Stokely Carmichael

Kwame Ture (/ˈkwɑːm ˈtʊər/; born Stokely Standiford Churchill Carmichael; June 29, 1941  November 15, 1998) was a prominent organizer in the civil rights movement in the United States and the global Pan-African movement. Born in Trinidad, he grew up in the United States from the age of 11 and became an activist while attending the Bronx High School of Science. He was a key leader in the development of the Black Power movement, first while leading the Student Nonviolent Coordinating Committee (SNCC), then as the "Honorary Prime Minister" of the Black Panther Party (BPP), and last as a leader of the All-African People's Revolutionary Party (A-APRP).[1]

Kwame Ture
Organizing for the Lowndes County Freedom Organization in 1966
4th Chairman of the Student Nonviolent Coordinating Committee
In office
May 1966  June 1967
Preceded byJohn Lewis
Succeeded byH. Rap Brown
Personal details
Born
Stokely Standiford Churchill Carmichael

(1941-06-29)June 29, 1941
Port of Spain, British Trinidad and Tobago
DiedNovember 15, 1998(1998-11-15) (aged 57)
Conakry, Guinea
Spouse(s)
(m. 1968; div. 1973)

Marlyatou Barry (divorced)
Children2
EducationBronx High School of Science (1960)
Alma materHoward University
(B.A., Philosophy, 1964)

Carmichael was one of the original SNCC freedom riders of 1961 under Diane Nash's leadership. He became a major voting rights activist in Mississippi and Alabama after being mentored by Ella Baker and Bob Moses. Like most young people in the SNCC, he became disillusioned with the two-party system after the 1964 Democratic National Convention failed to recognize the Mississippi Freedom Democratic Party as official delegates from the state. Carmichael eventually decided to develop independent all-black political organizations, such as the Lowndes County Freedom Organization and, for a time, the national Black Panther Party. Inspired by Malcolm X's example, he articulated a philosophy of Black Power, and popularized it both by provocative speeches and more sober writings. Carmichael became one of the most popular and controversial Black leaders of the late 1960s. J. Edgar Hoover, director of the FBI, secretly identified Carmichael as the man most likely to succeed Malcolm X as America's "black messiah".[2] The FBI targeted him for personal destruction through its COINTELPRO program,[2] so Carmichael moved to Africa in 1968. He reestablished himself in Ghana, and then Guinea by 1969.[3] There he adopted the name Kwame Ture, and began campaigning internationally for revolutionary socialist Pan-Africanism.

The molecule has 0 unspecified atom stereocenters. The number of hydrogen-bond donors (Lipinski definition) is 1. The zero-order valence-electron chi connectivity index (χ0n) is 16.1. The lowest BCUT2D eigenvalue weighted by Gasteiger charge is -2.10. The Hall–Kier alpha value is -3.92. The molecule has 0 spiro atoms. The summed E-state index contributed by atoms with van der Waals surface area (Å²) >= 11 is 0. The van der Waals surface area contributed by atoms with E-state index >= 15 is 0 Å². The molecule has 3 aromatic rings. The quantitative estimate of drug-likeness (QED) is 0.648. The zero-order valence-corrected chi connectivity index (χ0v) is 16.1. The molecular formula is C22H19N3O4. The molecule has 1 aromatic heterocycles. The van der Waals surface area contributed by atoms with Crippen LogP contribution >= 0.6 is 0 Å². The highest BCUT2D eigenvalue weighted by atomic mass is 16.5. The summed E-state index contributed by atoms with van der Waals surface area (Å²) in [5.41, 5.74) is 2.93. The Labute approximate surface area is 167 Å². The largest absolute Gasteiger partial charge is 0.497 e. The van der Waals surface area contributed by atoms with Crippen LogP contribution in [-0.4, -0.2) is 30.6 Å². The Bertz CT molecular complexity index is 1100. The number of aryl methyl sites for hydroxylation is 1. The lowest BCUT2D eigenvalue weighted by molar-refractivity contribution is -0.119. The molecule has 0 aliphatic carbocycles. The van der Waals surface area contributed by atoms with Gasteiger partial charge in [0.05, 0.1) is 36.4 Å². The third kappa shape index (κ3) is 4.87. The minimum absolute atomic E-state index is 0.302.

Ture died of prostate cancer in 1998 at the age of 57.


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